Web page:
New firms and labor market entrants: Is there a wage penalty for employment in new firms?

New firms and labor market entrants: Is there a wage penalty for employment in new firms? In this paper, we explore the role of new firms as an entry point to the labor market. Because the vast majority of new firms are short-lived, it is a risky decision to accept employment in a new venture. It can be argued that individuals with little (or no) labor market experience are more willing to accept the high risks associated with employment in new firms. Hence, new firms may work as an entry point to the labor market. Nevertheless, some research concludes that one disadvantage of employment in a new firm is that new firms pay less (Shane in Small Bus Econ 33:141–149, 2009). However, this empirical conclusion is primarily based on literature on the wage penalty of small firms. In this paper, we study whether the wage penalty of employment in a new firm persists if we focus solely on labor market entrants. In the empirical analysis, we employ an employer-employee matched dataset that covers the Swedish population during the period from 1998 to 2008. We use the propensity score matching method to study the wage differences between labor market entrants employed in new and incumbent firms. We find an average wage penalty of 2.9 % for labor market entrants employed in new firms over the studied period. http://www.deepdyve.com/assets/images/DeepDyve-Logo-lg.png Small Business Economics Springer Journals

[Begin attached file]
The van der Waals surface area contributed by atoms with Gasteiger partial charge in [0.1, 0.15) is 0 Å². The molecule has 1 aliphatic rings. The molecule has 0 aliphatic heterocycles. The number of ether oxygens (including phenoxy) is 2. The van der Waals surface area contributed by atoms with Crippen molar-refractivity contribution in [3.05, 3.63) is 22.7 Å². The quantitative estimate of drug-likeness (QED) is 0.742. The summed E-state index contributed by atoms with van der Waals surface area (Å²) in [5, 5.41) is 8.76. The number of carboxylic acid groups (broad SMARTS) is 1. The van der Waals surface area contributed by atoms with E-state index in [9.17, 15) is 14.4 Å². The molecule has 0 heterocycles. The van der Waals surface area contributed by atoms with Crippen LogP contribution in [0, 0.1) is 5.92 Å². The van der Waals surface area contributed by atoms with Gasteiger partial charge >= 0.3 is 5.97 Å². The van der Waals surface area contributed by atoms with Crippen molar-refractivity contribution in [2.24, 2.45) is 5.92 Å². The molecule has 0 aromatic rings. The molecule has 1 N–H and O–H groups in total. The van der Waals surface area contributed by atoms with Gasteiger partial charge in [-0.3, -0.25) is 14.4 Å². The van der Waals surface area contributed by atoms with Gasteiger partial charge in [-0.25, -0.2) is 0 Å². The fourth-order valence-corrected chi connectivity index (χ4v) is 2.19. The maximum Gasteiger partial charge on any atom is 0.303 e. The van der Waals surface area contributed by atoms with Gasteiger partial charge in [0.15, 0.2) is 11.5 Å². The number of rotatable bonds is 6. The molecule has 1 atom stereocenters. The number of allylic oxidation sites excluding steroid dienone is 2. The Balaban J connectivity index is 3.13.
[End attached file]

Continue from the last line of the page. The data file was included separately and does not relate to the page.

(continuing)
New firms and labor market entrants: Is there a wage penalty for employment in new firms?

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Publisher
Springer US
Copyright
Copyright © 2014 by Springer Science+Business Media New York
Subject
Economics / Management Science; Management/Business for Professionals; Microeconomics; Entrepreneurship; Industrial Organization
ISSN
0921-898X
eISSN
1573-0913
D.O.I.
10.1007/s11187-014-9552-x
Publisher site
See Article on Publisher Site

Abstract

In this paper, we explore the role of new firms as an entry point to the labor market. Because the vast majority of new firms are short-lived, it is a risky decision to accept employment in a new venture. It can be argued that individuals with little (or no) labor market experience are more willing to accept the high risks associated with employment in new firms. Hence, new firms may work as an entry point to the labor market. Nevertheless, some research concludes that one disadvantage of employment in a new firm is that new firms pay less (Shane in Small Bus Econ 33:141–149, 2009). However, this empirical conclusion is primarily based on literature on the wage penalty of small firms. In this paper, we study whether the wage penalty of employment in a new firm persists if we focus solely on labor market entrants. In the empirical analysis, we employ an employer-employee matched dataset that covers the Swedish population during the period from 1998 to 2008. We use the propensity score matching method to study the wage differences between labor market entrants employed in new and incumbent firms. We find an average wage penalty of 2.9 % for labor market entrants employed in new firms over the studied period.

Journal

Small Business EconomicsSpringer Journals

Published: Feb 15, 2014

References

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